U.S. Secretary of Labor Alexander Acosta announced in a June 7, 2017 press release that the U.S. Department of Labor (DOL) has withdrawn two of its recent administrator’s interpretations. One of the administrator’s interpretations, issued in 2015, focused on the misclassification of employees as independent contractors under the Fair Labor Standards Act (FLSA) and indicated that the DOL would be more closely scrutinizing independent contractor classifications. The other administrator’s interpretation, issued in 2016, examined joint employment relationships under the FLSA. Both interpretations were widely considered to be an attempt by the DOL to expand the coverage and enforcement of the FLSA. The withdrawal of the guidance documents likely indicates a shift in enforcement focus of the DOL under the Trump administration.

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While no one knows exactly how Donald Trump’s election as President will impact labor and employment laws in the country, it is a safe bet that there will be changes. Because Trump was virtually silent on the campaign trail regarding the specifics of any employment law policies, we are left to speculate on any upcoming changes.  We provide a brief overview of our best educated guesses on what changes could be in store given the election results.  Given Trump’s position on government enforcement and his pro-business stance, there is an expectation of changes to several employment-related laws. Continue Reading What Trump’s Election Means for Employment Laws

As we’ve blogged about before (see here), the Department of Labor published a Final Rule with an effective date of December 1, 2016, which nearly doubled the minimum salary an employee must earn to qualify for a “white collar exemption.”  However, on November 22, 2016, a Texas federal court blocked the enactment of the amendments to the federal “white collar” exemptions for executive, administrative, and professional employees that were set to go into effect this week.  Notably, the court did not halt the proposed amendments for the highly compensated employee exemption.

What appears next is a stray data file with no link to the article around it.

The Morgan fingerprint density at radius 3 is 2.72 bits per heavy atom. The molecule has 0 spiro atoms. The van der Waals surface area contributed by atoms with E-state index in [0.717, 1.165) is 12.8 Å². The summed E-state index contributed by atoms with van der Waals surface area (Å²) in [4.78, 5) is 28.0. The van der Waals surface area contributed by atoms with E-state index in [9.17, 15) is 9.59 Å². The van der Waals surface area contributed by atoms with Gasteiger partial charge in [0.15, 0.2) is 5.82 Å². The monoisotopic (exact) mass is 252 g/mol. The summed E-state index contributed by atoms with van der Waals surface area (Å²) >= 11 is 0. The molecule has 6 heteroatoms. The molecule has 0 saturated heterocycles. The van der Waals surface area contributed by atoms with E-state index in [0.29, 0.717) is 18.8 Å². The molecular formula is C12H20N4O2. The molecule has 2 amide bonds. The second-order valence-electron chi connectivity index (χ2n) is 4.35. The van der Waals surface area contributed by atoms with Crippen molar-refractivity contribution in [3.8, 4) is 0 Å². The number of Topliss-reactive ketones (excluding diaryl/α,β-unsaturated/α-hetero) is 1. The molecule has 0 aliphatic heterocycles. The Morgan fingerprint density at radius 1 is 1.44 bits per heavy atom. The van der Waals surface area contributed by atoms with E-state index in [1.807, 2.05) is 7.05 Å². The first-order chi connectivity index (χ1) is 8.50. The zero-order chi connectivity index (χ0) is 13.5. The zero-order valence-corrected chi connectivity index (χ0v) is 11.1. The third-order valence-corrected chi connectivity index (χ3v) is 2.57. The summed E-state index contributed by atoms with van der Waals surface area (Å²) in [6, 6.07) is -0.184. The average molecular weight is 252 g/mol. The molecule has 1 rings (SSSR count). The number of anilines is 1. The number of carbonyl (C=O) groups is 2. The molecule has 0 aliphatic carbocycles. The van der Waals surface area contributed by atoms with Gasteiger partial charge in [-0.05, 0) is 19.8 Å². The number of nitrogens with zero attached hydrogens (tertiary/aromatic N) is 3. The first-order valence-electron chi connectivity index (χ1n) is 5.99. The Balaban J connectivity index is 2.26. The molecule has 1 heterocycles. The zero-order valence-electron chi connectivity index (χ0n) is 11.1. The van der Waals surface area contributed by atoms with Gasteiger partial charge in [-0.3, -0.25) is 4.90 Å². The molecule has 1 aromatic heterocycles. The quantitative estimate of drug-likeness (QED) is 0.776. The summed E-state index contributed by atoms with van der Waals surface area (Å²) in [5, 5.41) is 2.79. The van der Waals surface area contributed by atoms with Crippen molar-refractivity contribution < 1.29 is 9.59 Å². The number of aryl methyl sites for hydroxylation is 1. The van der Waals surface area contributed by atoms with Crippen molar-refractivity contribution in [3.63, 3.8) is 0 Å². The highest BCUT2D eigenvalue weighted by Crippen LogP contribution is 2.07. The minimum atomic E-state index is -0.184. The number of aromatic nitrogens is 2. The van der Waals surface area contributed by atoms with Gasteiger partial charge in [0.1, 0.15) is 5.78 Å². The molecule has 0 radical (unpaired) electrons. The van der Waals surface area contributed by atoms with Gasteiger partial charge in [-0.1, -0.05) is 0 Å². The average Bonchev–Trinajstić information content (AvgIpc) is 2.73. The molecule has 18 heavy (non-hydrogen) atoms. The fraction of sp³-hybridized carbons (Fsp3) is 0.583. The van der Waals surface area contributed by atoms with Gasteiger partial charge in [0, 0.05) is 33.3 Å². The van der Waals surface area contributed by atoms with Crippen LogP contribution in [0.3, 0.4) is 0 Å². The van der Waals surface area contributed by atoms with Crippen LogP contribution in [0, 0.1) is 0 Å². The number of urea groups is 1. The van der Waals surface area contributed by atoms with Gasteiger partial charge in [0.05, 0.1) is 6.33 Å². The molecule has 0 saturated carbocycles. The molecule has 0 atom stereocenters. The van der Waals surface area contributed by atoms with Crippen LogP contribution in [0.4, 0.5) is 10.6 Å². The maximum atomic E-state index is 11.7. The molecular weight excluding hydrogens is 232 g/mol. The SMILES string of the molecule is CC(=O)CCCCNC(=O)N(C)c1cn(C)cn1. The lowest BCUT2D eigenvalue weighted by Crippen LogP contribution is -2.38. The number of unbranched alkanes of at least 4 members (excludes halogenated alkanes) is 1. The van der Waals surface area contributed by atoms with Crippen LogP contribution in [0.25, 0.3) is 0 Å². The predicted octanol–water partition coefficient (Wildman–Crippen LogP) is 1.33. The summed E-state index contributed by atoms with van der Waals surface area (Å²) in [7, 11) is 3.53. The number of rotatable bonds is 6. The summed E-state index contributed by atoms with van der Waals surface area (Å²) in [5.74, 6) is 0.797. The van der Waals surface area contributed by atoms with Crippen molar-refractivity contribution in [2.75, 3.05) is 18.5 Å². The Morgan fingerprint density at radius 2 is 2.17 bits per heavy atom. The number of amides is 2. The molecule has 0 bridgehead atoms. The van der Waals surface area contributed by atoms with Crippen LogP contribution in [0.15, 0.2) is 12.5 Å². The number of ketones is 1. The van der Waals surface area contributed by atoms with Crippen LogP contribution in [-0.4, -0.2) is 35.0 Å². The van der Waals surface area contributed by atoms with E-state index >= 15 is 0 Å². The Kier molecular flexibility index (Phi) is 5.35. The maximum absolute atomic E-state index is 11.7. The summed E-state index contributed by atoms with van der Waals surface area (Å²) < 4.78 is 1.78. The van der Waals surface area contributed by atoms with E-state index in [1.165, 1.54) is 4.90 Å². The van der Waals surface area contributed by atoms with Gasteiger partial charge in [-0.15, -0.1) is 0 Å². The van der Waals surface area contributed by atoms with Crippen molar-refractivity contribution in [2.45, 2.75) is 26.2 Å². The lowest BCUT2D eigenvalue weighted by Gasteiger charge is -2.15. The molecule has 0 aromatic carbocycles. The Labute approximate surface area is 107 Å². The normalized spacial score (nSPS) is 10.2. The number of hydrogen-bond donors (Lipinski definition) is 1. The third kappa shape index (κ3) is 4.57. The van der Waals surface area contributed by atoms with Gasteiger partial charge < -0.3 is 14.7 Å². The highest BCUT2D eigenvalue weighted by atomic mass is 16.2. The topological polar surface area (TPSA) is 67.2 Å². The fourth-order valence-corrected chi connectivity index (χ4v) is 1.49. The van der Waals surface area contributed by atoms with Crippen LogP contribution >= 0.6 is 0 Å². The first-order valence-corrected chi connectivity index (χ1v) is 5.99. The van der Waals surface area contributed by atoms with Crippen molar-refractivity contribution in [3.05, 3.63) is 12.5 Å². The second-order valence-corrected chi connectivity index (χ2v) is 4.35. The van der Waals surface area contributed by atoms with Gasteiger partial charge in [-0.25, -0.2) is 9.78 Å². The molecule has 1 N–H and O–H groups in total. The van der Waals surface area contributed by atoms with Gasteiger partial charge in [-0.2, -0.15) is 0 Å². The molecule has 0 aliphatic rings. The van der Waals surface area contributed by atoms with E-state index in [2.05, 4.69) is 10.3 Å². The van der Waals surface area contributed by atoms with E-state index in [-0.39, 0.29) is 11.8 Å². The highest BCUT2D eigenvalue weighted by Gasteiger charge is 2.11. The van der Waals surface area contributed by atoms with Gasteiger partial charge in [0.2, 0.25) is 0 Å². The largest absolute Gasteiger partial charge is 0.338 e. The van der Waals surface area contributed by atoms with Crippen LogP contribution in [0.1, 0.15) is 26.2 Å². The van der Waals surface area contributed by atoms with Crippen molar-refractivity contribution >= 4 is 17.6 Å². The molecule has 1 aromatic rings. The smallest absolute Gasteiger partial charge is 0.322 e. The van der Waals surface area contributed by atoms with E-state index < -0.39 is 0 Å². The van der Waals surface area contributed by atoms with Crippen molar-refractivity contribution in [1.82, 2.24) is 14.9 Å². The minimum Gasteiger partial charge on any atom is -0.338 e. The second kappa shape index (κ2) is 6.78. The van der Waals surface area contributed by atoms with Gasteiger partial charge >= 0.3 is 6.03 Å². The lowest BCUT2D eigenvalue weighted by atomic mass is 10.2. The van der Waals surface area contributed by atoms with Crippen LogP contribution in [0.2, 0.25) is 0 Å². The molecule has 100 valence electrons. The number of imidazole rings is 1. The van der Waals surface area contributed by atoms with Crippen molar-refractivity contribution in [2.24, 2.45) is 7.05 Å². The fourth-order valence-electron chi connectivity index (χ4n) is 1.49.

You can read the entire Client Alert, which includes details about the court order and actions for employers, here.

Internal pay audits are rarely enjoyable. Depending on the scope, these audits can be complex and require detailed analysis.  However, in the current legal climate, an internal audit can be extremely valuable and greatly reduce, or even eliminate, potential liability for wage and hour claims as well as pay equity claims.  As previously reported on this blog, increased scrutiny into pay equity discrimination, changes in EEO-1 reporting requirements, the Department of Labor’s joint employment efforts, and the updated FLSA exemption rules continue to place companies at greater risk of government audits, fines, and lawsuits.

Many employers may have already reviewed and updated their policies in anticipation of the changes to the “white collar” FLSA exemptions, which go into effect on December 1, 2016. But if your company has not yet done so, or to the extent you have not conducted a more comprehensive internal audit, your company should strongly consider doing so as soon as possible for several reasons. Continue Reading Don’t Wait! Now Is the Time to Conduct an Internal Wage & Hour Audit

As discussed in a prior post, the Department of Labor’s new overtime regulations increase the weekly minimum salary threshold an employee must be paid to maintain exempt status under the FLSA’s “white collar” exemptions. The Final Rule, which becomes effective December 1, 2016, could affect up to 4.2 million employees according to DOL estimates. But an employer hoping to classify its employees as exempt need not meet the new threshold entirely through base salary. Instead, the new regulations allow employers to use bonuses, commissions, and incentive payments to satisfy up to 10% of the minimum salary threshold.